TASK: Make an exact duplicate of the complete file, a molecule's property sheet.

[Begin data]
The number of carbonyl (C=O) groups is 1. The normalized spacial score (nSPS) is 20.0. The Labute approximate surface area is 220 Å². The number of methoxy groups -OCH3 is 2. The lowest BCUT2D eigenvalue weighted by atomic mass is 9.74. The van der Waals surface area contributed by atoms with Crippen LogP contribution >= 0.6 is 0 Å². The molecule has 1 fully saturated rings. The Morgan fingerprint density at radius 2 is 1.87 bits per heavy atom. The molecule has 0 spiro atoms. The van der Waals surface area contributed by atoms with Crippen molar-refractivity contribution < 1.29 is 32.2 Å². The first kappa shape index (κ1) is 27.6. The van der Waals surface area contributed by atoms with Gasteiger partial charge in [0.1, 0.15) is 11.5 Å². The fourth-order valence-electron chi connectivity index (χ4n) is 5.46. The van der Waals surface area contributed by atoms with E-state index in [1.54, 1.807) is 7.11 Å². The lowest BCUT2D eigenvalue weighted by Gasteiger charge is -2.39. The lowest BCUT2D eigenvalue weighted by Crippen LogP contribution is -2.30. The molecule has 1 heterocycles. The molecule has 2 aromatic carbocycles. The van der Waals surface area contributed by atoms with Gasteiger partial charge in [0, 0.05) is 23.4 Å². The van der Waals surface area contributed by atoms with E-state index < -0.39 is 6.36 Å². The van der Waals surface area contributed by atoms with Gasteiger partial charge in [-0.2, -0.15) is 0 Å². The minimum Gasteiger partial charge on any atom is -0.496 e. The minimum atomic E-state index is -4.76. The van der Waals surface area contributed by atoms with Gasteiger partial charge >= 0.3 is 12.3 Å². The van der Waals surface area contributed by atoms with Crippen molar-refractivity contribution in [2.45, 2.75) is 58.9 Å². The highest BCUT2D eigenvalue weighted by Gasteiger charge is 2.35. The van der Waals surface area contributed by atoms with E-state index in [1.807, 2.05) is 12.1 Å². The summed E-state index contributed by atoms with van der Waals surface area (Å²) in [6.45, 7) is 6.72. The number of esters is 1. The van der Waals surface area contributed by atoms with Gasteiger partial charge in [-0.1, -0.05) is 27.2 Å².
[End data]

The number of carbonyl (C=O) groups is 1. The normalized spacial score (nSPS) is 20.0. The Labute approximate surface area is 220 Å². The number of methoxy groups -OCH3 is 2. The lowest BCUT2D eigenvalue weighted by atomic mass is 9.74. The van der Waals surface area contributed by atoms with Crippen LogP contribution >= 0.6 is 0 Å². The molecule has 1 fully saturated rings. The Morgan fingerprint density at radius 2 is 1.87 bits per heavy atom. The molecule has 0 spiro atoms. The van der Waals surface area contributed by atoms with Crippen molar-refractivity contribution < 1.29 is 32.2 Å². The first kappa shape index (κ1) is 27.6. The van der Waals surface area contributed by atoms with Gasteiger partial charge in [0.1, 0.15) is 11.5 Å². The fourth-order valence-electron chi connectivity index (χ4n) is 5.46. The van der Waals surface area contributed by atoms with E-state index in [1.54, 1.807) is 7.11 Å². The lowest BCUT2D eigenvalue weighted by Gasteiger charge is -2.39. The lowest BCUT2D eigenvalue weighted by Crippen LogP contribution is -2.30. The molecule has 1 heterocycles. The molecule has 2 aromatic carbocycles. The van der Waals surface area contributed by atoms with Gasteiger partial charge in [0, 0.05) is 23.4 Å². The van der Waals surface area contributed by atoms with E-state index < -0.39 is 6.36 Å². The van der Waals surface area contributed by atoms with Gasteiger partial charge in [-0.2, -0.15) is 0 Å². The minimum Gasteiger partial charge on any atom is -0.496 e. The minimum atomic E-state index is -4.76. The van der Waals surface area contributed by atoms with Gasteiger partial charge >= 0.3 is 12.3 Å². The van der Waals surface area contributed by atoms with Crippen molar-refractivity contribution in [2.45, 2.75) is 58.9 Å². The highest BCUT2D eigenvalue weighted by Gasteiger charge is 2.35. The van der Waals surface area contributed by atoms with E-state index in [1.807, 2.05) is 12.1 Å². The summed E-state index contributed by atoms with van der Waals surface area (Å²) in [6.45, 7) is 6.72. The number of esters is 1. The van der Waals surface area contributed by atoms with Gasteiger partial charge in [-0.1, -0.05) is 27.2 Å².